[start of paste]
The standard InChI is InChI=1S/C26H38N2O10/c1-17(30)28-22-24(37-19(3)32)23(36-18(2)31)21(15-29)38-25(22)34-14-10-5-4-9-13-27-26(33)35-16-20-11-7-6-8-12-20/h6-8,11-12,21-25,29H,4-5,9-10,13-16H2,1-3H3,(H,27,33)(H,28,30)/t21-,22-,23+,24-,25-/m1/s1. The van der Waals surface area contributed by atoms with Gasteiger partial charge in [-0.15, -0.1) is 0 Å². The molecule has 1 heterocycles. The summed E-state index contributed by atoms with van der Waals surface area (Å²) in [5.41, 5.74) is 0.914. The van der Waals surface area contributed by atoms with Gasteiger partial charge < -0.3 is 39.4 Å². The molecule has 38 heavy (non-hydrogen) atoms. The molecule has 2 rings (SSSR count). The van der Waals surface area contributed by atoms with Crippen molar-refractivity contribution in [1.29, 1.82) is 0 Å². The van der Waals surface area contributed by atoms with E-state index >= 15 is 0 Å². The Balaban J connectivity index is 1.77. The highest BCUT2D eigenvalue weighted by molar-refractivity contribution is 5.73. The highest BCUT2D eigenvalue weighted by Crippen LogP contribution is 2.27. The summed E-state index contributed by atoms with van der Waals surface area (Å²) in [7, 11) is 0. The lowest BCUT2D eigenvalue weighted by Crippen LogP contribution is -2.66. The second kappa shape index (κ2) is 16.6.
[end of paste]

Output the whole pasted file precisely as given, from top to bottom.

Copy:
The standard InChI is InChI=1S/C26H38N2O10/c1-17(30)28-22-24(37-19(3)32)23(36-18(2)31)21(15-29)38-25(22)34-14-10-5-4-9-13-27-26(33)35-16-20-11-7-6-8-12-20/h6-8,11-12,21-25,29H,4-5,9-10,13-16H2,1-3H3,(H,27,33)(H,28,30)/t21-,22-,23+,24-,25-/m1/s1. The van der Waals surface area contributed by atoms with Gasteiger partial charge in [-0.15, -0.1) is 0 Å². The molecule has 1 heterocycles. The summed E-state index contributed by atoms with van der Waals surface area (Å²) in [5.41, 5.74) is 0.914. The van der Waals surface area contributed by atoms with Gasteiger partial charge < -0.3 is 39.4 Å². The molecule has 38 heavy (non-hydrogen) atoms. The molecule has 2 rings (SSSR count). The van der Waals surface area contributed by atoms with Crippen molar-refractivity contribution in [1.29, 1.82) is 0 Å². The van der Waals surface area contributed by atoms with E-state index >= 15 is 0 Å². The Balaban J connectivity index is 1.77. The highest BCUT2D eigenvalue weighted by molar-refractivity contribution is 5.73. The highest BCUT2D eigenvalue weighted by Crippen LogP contribution is 2.27. The summed E-state index contributed by atoms with van der Waals surface area (Å²) in [7, 11) is 0. The lowest BCUT2D eigenvalue weighted by Crippen LogP contribution is -2.66. The second kappa shape index (κ2) is 16.6.